WASHINGTON (Reuters) -The Biden administration on Wednesday asked the U.S. Supreme Court whether it needed to continue to implement a Trump-era policy that has forced tens of thousands of migrants to wait in Mexico for the resolution of their U.S. asylum cases.
Democratic President Joe Biden attempted to scrap his Republican predecessor’s policy – often referred to as “Remain in Mexico” – soon after taking office in January. But after Texas and Missouri sued, a federal judge ruled it had to be reinstated and an appeals court earlier this month agreed.
Under the 2019 policy put in place by former President Donald Trump, officially called the Migrant Protection Protocols (MPP), migrants seeking asylum must wait weeks and sometimes years in Mexico for a U.S. court date instead of being allowed to await their hearings in the United States.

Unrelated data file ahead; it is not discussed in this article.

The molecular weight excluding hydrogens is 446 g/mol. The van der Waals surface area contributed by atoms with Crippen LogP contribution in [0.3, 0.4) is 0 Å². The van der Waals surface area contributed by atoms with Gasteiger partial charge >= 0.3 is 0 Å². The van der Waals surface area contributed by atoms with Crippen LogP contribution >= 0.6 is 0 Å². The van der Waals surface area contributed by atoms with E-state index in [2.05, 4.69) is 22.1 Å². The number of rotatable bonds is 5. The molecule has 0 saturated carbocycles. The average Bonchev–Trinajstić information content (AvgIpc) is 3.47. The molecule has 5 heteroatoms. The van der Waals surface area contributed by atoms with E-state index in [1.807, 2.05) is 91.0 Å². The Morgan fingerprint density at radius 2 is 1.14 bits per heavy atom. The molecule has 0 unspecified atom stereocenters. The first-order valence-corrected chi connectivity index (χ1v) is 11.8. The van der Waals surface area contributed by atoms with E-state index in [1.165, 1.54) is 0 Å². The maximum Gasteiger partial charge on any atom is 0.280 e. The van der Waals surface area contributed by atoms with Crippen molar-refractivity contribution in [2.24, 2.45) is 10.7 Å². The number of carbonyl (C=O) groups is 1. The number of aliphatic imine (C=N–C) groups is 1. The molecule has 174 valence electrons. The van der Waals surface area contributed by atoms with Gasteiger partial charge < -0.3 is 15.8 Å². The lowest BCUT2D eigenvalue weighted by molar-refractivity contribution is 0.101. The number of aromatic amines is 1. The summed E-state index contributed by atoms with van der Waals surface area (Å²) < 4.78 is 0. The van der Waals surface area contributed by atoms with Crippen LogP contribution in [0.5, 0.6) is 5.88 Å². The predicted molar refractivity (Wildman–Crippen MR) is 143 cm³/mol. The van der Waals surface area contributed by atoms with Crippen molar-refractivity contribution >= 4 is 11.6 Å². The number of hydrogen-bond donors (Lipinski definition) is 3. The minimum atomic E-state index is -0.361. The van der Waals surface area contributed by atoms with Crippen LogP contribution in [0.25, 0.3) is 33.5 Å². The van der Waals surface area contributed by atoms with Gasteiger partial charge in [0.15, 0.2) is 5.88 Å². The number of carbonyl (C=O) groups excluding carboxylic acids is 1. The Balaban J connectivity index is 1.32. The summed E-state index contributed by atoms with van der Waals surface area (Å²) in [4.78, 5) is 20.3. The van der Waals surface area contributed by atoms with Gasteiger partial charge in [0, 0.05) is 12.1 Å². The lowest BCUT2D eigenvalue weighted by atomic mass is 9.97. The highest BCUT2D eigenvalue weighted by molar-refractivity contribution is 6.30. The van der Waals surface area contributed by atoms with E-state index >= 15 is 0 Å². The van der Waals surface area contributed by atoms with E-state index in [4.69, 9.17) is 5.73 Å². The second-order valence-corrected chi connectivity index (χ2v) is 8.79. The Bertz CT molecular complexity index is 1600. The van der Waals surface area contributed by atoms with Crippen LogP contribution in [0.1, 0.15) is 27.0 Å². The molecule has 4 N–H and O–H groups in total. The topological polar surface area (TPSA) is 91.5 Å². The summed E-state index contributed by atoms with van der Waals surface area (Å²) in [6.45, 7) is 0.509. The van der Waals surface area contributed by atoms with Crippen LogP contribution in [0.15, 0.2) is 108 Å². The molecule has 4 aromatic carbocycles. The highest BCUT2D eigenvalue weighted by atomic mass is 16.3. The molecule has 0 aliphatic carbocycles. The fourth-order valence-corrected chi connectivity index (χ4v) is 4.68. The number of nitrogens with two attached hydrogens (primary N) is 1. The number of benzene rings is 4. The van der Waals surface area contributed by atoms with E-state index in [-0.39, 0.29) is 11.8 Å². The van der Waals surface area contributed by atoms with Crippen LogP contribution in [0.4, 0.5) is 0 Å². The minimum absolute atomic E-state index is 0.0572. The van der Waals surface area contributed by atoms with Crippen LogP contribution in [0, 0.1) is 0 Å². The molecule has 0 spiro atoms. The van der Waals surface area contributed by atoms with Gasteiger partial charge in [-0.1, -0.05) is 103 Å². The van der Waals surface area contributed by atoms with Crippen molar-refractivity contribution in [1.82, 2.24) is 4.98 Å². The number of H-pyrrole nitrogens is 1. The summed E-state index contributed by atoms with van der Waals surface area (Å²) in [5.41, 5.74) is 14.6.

Biden decried the policy on the campaign trail and immigration advocates have said migrants stuck in dangerous border cities have faced kidnappings and other dangers.
After a federal court ruled he had to reinstate MPP, the Biden administration re-issued a memo terminating it in the hopes it would overcome the legal challenges.
But the conservative-leaning 5th U.S. Circuit Court of Appeals was not convinced by the new memo, saying in its ruling on Dec. 13, that “simply by typing out a new Word document and posting it on the internet” was not sufficient.
Biden’s Justice Department asked the Supreme Court whether it must continue implementing the policy and whether the appeals court erred in concluding the new memo had no legal effect.
(Reporting by Eric Beech; Editing by Tim Ahmann and Sandra Maler)
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